Schroders UK Public Private (SUPP) shares have pepped up following good news for another of its legacy Neil Woodford holdings, which is to be combined with a European special purpose acquisition company (Spac).
In a stock exchange announcement, the £438.8m trust noted Benevolent AI had entered into a definitive agreement to combine its business with Odyssey Acquisition, a Spac listed on the Euronext Amsterdam.
SUPP will receive class A ordinary shares of Odyssey in exchange for its shares in the unquoted biotech firm as part of the deal, which will see Benevolent AI become a wholly owned subsidiary of the Spac vehicle. Benevolent AI represented 5.2% of the trust’s net asset value (NAV) as of 30 September 2021.
SUPP’s share price was cheered by the news, rising 2% to 33p by midday.
The Benevolent AI transaction represents another spot of good news for SUPP managers Tim Creed (pictured) and Roger Doig who have been struggling to make their mark on the portfolio since inheriting it from Neil Woodford.
Though they have found some success with the likes of Oxford Nanopore, which has seen its share price surge 774% since listing on the London Stock Exchange in October, many of Woodford’s unlisted holdings have continued to be loss-making and in need of further capital injections to stay afloat.
Investec downgrades SUPP to ‘sell’
Investec downgraded the £438.8m trust to ‘sell’ last week, with director of investment company research Alan Brierley concluding that liquidity, an immature portfolio, and legacy issues would continue to be a drag on returns over the medium-term.
Brierley singled out ex-Woodford holding Rutherford Health as a major “cause for concern”. The proton therapy cancer treatment firm, which is SUPP’s third largest holding at 7.9%, revealed a £19.9m loss in its unaudited interim accounts, up 27%, and a cash position of just £3.1m. The biotech firm added it may require additional funding in order to keep the lights on.
The performance of new positions initiated by Creed and Doig has also been “underwhelming,” Brierley added.
Johnson Matthey, the pair’s first public equity investment, saw its valuation slashed by 13% in Q3 and its shares have fallen 23% further after the company issued a profit warning and said it would sell its capital-intensive battery business.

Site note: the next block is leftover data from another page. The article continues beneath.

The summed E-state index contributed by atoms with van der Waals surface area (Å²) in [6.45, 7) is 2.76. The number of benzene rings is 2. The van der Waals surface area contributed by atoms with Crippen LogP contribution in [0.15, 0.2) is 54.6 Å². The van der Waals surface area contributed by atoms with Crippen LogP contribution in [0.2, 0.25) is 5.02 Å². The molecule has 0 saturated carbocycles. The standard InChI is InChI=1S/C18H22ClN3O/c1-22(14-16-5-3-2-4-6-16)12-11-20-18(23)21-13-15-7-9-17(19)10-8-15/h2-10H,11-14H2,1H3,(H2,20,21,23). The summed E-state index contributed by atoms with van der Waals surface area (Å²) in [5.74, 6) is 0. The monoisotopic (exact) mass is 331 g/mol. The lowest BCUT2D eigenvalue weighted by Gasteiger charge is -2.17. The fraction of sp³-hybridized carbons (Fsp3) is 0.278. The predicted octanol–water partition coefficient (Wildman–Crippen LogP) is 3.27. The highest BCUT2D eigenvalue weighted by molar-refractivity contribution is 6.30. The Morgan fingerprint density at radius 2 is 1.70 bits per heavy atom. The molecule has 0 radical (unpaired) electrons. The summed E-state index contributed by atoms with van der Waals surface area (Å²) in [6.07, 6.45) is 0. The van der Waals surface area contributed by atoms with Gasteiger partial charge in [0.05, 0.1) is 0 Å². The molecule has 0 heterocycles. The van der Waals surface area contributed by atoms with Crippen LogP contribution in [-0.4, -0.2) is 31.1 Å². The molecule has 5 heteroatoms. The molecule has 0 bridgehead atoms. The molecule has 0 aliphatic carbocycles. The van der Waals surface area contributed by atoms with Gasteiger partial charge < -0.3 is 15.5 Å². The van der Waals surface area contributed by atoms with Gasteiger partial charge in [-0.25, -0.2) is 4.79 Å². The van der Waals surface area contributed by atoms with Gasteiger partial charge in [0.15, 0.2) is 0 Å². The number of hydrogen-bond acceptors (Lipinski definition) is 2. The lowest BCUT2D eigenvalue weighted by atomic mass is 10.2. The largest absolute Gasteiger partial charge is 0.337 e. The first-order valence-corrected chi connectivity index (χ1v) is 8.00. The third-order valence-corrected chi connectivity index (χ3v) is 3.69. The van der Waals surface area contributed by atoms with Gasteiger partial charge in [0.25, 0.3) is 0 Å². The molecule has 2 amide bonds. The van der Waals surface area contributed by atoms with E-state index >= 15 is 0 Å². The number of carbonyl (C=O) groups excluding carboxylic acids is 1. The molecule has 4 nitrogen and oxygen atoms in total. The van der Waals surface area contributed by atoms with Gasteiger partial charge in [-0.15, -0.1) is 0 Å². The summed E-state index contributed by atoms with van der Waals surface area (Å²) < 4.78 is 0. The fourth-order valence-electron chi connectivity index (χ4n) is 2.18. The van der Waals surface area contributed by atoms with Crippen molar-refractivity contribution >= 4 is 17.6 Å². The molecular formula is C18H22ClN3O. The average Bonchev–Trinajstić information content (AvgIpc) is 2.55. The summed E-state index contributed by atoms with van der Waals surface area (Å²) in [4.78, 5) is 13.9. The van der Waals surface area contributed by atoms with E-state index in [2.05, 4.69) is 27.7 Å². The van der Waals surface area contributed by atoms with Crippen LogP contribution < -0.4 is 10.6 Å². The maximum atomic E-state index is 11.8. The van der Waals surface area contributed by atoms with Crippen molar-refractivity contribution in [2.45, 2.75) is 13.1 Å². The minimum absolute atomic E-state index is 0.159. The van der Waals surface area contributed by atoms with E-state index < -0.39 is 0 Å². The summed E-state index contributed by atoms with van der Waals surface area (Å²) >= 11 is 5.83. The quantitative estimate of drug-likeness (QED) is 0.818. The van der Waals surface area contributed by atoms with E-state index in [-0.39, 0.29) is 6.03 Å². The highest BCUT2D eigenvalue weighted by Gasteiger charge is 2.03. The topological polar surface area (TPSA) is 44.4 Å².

Petershill Partners, which Creed and Doig ploughed £7m into in September, has also floundered since its September IPO, with shares down 18% below issue price.
Brierley wrote: “While Oxford Nanopore has been a spectacular success, the health of the remaining legacy portfolio is a concern, and although still early days, the performance of two of the new investments have done little to inspire confidence. We downgrade to sell.”
Spac merger leaves Benevolent AI in stronger cash position
SUPP said the implied valuation impact from the Benevolent AI deal is expected to be positive for NAV but will ultimately be determined by its listing price on the Euronext Amsterdam.
SUPP said the transaction will enable Benevolent AI to continue investing in its technology platform, accelerate the scale-up of its clinical pipeline and consolidate its position in AI-enabled drug discovery.
It will also leave the company in a strong cash position, with €300m of gross cash held in escrow by Odyssey prior to any redemptions and €56m of cash on Benevolent AI’s balance sheet. Existing Benevolent AI shareholders including Temasek and strategic partner Astrazeneca have also committed €135m via a private placement.
Benevolent AI and Odyssey’s board of directors have already unanimously approved the proposed merger, though it is still subject to customary closing conditions expected to complete by Q1 2022.
Last week SUPP ditched its holding in online crowdfunding platform Seedrs, another legacy Woodford holding, following a takeover bid. It also initiated a €11.8m investment in Berlin AI company Ada Health.
See also: Schroders trust ditches legacy Woodford holding in online crowdfunding platform